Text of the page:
George Washington Papers

To George Washington from Benjamin Walker, 20 December 1784

From Benjamin Walker

New York Decr 20. 1784

Dear Sir,

My very good friend Governor Clinton has doubtless informed you long since of his intention to ship you some seed Corn & Pease—the former he was disappointed in by the Person who promised to send it to him—the Pease together with a Teirce of Nuts & a small bundle of Trees he gave me in charge and after waiting a long time in vain for a direct Opportunity to Alexandria I thought it best to ship them to Norfolk—& if as I hope the opportunities from thence to your river are frequent they will soon be forwarded to you by Messrs Hartshorne & Lindley to whom I addressed them—before the Vessell saild for Norfolk a ship was put up for Alexandria but I could not get them back.1

It was supposed that on the return of the Marquis we might flatter ourselves with the hope of seeing your Excellency in this City or at least at Philadelphia,2 in either case I should have been happy in the Opportunity of once more paying you my respects & acknowledging the many obligations I feel myself under for your kind countenance of me whilst in the Army. Since I last had the pleasure to address you I have fulfilled an Engagement of a very long standing with an amiable Girl with whom I enjoy all that comfort your Excellency is so Kind as to wish me in your letter to the Governor 3—I have also quitted the place of Secretary to the Governor which offered no prospect—and have entered into Trade—in this channell I feel myself best calculated to push thro’ life & my prospects in it are not unfavorable was not my means so very small as to disable me from carrying it on, with ease & satisfaction either to my self or those who favor me with their Commissions—the inability of the public to fulfill their engagements presses harder on none, than on those who have served her most faithfully.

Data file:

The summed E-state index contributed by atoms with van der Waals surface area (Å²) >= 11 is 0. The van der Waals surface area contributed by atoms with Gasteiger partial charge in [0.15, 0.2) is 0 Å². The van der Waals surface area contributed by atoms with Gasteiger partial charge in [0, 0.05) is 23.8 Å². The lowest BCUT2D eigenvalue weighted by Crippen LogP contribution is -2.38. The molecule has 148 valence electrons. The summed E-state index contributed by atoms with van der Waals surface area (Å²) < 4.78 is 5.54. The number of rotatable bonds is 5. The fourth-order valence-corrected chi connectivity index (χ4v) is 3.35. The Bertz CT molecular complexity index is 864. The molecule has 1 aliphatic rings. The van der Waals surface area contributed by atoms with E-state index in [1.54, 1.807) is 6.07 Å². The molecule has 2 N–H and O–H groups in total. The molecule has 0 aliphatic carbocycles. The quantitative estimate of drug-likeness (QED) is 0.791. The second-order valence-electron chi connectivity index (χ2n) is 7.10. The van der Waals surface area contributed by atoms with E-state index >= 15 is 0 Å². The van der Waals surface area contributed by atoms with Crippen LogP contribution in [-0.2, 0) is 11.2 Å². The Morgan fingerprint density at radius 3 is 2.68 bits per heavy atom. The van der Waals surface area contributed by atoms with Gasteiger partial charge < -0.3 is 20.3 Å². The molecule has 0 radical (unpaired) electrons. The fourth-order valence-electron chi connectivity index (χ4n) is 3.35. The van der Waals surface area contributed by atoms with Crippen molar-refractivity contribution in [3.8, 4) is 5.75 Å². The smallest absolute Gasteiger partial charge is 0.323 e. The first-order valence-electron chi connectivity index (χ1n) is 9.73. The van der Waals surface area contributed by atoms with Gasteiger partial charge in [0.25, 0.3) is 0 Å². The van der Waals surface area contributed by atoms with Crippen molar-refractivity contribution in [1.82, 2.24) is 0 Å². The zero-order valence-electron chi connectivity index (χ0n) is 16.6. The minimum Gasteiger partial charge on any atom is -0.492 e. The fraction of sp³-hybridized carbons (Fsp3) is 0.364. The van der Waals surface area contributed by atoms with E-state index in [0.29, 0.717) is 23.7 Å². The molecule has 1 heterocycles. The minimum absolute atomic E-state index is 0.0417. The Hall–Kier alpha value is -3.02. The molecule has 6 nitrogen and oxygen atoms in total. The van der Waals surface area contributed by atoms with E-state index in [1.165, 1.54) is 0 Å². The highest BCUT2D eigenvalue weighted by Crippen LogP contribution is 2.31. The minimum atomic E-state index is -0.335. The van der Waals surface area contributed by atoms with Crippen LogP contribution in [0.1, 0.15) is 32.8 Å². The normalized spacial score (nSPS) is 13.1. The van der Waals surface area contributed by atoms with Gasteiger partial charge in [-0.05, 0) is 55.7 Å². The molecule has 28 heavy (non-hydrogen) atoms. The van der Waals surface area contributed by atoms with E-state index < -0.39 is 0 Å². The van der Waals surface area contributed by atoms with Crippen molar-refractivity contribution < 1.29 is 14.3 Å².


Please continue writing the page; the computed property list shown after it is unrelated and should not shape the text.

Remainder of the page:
I would write your Excellency the politics of the day but paying all my attention to my little business I scarce know what passes in the great world—Congress are to set here the 11 Jany & are then I am told to make their appointments of Ministers &c.—Mr Jay—Secretary for foreign affairs—Mr Livingston is talk’d of for the Court of London—Genls Knox—Green—Gates—the Baron & Colo. Pickering are all mentioned for Secretary at War—my friend the Baron lives about five miles from this City. Keeps very little company but lives retired I fear his situation is rather desponding.4

I pray your Excellency to tender my Respectfull Compliments to Mrs Washington and to believe me with every sentiment of Respect Dr Sr Your most obliged & Obedient humble Servt

Ben. Walker


1See GW to George Clinton, 25 Nov. 1784, n.4. See also Clinton to GW, 5 Mar. 1785, and Walker to GW, 11 Mar. 1785. William Hartshorne (1742-1816) was a merchant in Alexandria. In his letter of 5 Mar. 1785, Clinton refers to his letter to GW of 26 Dec, which has not been found. Lindley has not been identified.

3Benjamin Walker married a Quaker who was called Polly.

4Walker was aide-de-camp to Steuben before becoming GW’s aide in January 1782.

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